A self-confessed cheese junkie (he also owns an impressive cheese knife collection - but more of this later), Lieberman was bowled over by the great wine and artisan foods he found in Australia, and in 2003, he started a small importing business in Denver, Colorado, called 34° (the latitude of Sydney) supplying these items to specialty food stores.
His wares were popular, but Lieberman was not making a profit, and nothing was really setting the world on fire apart from one line of thin, crêpe-like gourmet crisp-bread crackers that went perfectly with cheese - and pretty much everything else, and was selling like hotcakes.
“The crisp-bread style crackers were initially brought in to help sell the other products, just something to go with all the cheese and fruit pastes that we were selling,” Lieberman told FoodNavigator-USA.
“But our customers kept ordering more and more. They liked our other products, but they loved the crackers.”
However, his Australian supplier was not very big, and demand exceeded supply.
They liked our other products, but they loved the crackers
It gradually became clear that this could be the start of something big - if he changed his business model - and in 2007 Lieberman found a co-manufacturer in Boulder to help him launch his own gourmet crackers under the 34° brand, and started down the road of becoming a domestic food producer and marketer, rather than an importer.
By October, 34° Crisps hit the market, and the gamble paid off, says Lieberman. “By January 2008, we were pretty much out of the import business and we became profitable the same year.”
We became profitable the same year
And since then, he’s never looked back, and predicts he’ll do “over $10m” in revenues this year.
If current trends continue, 34° could “easily be a $30-50m business” in the not-too-distant future, predicts Lieberman, who says the 34° brand is now available nationwide in Kroger, Walmart and Whole Foods Market plus a series of other retailers from Sprouts and Wegmans to Publix and Costco in various regions.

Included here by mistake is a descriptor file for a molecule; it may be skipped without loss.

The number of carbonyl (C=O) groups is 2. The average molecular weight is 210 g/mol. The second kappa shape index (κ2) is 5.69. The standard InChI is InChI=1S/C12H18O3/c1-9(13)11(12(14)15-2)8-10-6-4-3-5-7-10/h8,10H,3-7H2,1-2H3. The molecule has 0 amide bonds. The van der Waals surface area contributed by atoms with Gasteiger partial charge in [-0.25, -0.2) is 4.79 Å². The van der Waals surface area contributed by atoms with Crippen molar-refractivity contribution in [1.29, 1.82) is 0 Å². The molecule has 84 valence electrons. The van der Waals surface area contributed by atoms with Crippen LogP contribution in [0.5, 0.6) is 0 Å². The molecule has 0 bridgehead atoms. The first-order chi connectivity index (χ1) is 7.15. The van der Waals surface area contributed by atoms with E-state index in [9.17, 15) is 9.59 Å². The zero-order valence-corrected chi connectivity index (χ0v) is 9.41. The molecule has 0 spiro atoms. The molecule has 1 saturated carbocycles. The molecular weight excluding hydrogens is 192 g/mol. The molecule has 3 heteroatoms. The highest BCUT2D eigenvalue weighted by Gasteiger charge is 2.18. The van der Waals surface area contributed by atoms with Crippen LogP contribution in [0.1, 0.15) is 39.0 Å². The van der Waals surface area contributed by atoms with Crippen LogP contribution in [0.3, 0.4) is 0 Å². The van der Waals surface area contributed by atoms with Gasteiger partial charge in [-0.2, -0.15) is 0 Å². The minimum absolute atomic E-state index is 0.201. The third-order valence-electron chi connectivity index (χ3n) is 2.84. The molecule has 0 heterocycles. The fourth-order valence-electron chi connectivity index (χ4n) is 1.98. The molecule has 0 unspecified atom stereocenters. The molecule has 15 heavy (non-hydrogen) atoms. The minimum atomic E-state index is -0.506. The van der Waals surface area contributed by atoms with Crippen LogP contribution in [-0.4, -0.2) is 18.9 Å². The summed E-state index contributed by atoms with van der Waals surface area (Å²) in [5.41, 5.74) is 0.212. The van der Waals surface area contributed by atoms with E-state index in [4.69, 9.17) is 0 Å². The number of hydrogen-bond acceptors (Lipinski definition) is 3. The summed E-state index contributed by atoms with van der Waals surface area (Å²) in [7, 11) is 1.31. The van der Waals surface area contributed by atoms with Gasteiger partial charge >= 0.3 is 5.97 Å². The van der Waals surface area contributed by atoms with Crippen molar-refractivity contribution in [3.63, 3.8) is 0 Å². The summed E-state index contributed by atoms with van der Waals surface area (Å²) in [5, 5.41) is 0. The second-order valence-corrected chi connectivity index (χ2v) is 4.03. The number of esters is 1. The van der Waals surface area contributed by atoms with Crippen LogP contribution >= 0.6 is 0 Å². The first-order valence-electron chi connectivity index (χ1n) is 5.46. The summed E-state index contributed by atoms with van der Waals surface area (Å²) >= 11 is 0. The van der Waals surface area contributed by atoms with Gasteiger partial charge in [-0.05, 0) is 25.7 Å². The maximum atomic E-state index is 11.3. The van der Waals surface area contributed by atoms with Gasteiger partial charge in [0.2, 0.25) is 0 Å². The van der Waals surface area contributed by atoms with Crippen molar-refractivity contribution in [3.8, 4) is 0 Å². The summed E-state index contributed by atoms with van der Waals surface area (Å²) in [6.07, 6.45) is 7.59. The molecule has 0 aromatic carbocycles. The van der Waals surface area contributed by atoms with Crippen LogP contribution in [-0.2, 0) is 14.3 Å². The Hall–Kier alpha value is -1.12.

Indeed, despite the premium nature of his product, his focus for the brand has always been more on conventional grocery channels than natural chains, says Lieberman, who has been “riding a crest of an artisan food wave” in retailers such as Kroger, which has been steadily expanding its deli and cheese offerings in recent years.
“We do best when we are next to the cheese in the deli section.
"Wherever there is good cheese, we want to be there. One of the great things about the deli is it gives you more opportunities to stand out than you get on the shelf.
"There’s also not the same slotting fees and planogramming that goes on in the main aisles.”
There are so many really boring, generic water-type crackers out there
He adds: “We are in a category that really isn’t very innovative. Until recently there hasn’t been much consumer engagement either. We wanted to make it more inspiring and modern. People spend all this time and energy on buying these wonderful cheeses and dips and then the crackers are tired and bland.
“Retailers and consumers are looking for unique artisan specialty crackers that pair really well with cheeses. But there are so many really boring, generic water-type crackers out there. We want to reinvent what people think about crackers.”
Retailers are looking for unique artisan crackers that pair well with cheeses
So what’s next? Sell up to a big food company and buy his first yacht?
Not exactly, says Lieberman, who says he probably could have grown faster had he taken on venture capital money, but is proud he has managed to retain 100% control of the business.
“I’m really proud of the fact that we’ve been able to build this business on our own. I’m not one of those serial entrepreneurs who’s going to leave and set up another business.
"This business is very much a reflection of me," says Lieberman, who donates 1% of his crackers to local food banks.
"I love my team, and I believe in what we’re doing so my work and my life blend into one another.”
The cheese knife collection…
For stress relief, he does a lot of yoga, and then there’s always the cheese knife collection to keep up…
“It started when I was working in Australia with one of our cheese partners and I said I liked unique cheese knives,” recalls Lieberman.
“And he said, I know a guy… So we went out to dinner, and this guy shows up that looks just like Crocodile Dundee, and he opens his jacket and he’s got all of these beautiful cheese knives.
"It was just the craziest experience. But he had all these incredible knives made with whalebone that had washed up on the shore in Tasmania. And I think that sort of started my obsession…”